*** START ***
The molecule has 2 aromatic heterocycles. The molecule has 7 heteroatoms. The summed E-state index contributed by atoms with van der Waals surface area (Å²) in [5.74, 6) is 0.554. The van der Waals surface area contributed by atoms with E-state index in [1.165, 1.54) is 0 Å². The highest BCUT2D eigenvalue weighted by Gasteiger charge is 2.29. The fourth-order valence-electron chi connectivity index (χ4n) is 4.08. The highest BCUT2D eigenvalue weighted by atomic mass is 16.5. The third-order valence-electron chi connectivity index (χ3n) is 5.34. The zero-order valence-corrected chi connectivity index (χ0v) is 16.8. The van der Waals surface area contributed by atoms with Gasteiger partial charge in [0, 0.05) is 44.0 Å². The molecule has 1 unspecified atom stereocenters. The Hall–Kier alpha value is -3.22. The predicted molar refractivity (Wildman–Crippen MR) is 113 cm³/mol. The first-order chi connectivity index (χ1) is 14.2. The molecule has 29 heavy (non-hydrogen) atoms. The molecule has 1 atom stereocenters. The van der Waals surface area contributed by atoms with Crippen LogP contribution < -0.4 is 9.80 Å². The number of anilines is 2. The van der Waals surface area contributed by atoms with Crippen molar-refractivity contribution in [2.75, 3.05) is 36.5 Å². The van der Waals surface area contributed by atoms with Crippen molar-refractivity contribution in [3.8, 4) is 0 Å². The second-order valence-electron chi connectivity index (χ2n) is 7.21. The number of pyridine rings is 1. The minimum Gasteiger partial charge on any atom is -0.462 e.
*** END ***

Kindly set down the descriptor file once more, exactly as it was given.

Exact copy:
The molecule has 2 aromatic heterocycles. The molecule has 7 heteroatoms. The summed E-state index contributed by atoms with van der Waals surface area (Å²) in [5.74, 6) is 0.554. The van der Waals surface area contributed by atoms with E-state index in [1.165, 1.54) is 0 Å². The highest BCUT2D eigenvalue weighted by Gasteiger charge is 2.29. The fourth-order valence-electron chi connectivity index (χ4n) is 4.08. The highest BCUT2D eigenvalue weighted by atomic mass is 16.5. The third-order valence-electron chi connectivity index (χ3n) is 5.34. The zero-order valence-corrected chi connectivity index (χ0v) is 16.8. The van der Waals surface area contributed by atoms with Gasteiger partial charge in [0, 0.05) is 44.0 Å². The molecule has 1 unspecified atom stereocenters. The Hall–Kier alpha value is -3.22. The predicted molar refractivity (Wildman–Crippen MR) is 113 cm³/mol. The first-order chi connectivity index (χ1) is 14.2. The molecule has 29 heavy (non-hydrogen) atoms. The molecule has 1 atom stereocenters. The van der Waals surface area contributed by atoms with Crippen LogP contribution < -0.4 is 9.80 Å². The number of anilines is 2. The van der Waals surface area contributed by atoms with Crippen molar-refractivity contribution in [2.75, 3.05) is 36.5 Å². The van der Waals surface area contributed by atoms with Crippen molar-refractivity contribution in [3.8, 4) is 0 Å². The second-order valence-electron chi connectivity index (χ2n) is 7.21. The number of pyridine rings is 1. The minimum Gasteiger partial charge on any atom is -0.462 e.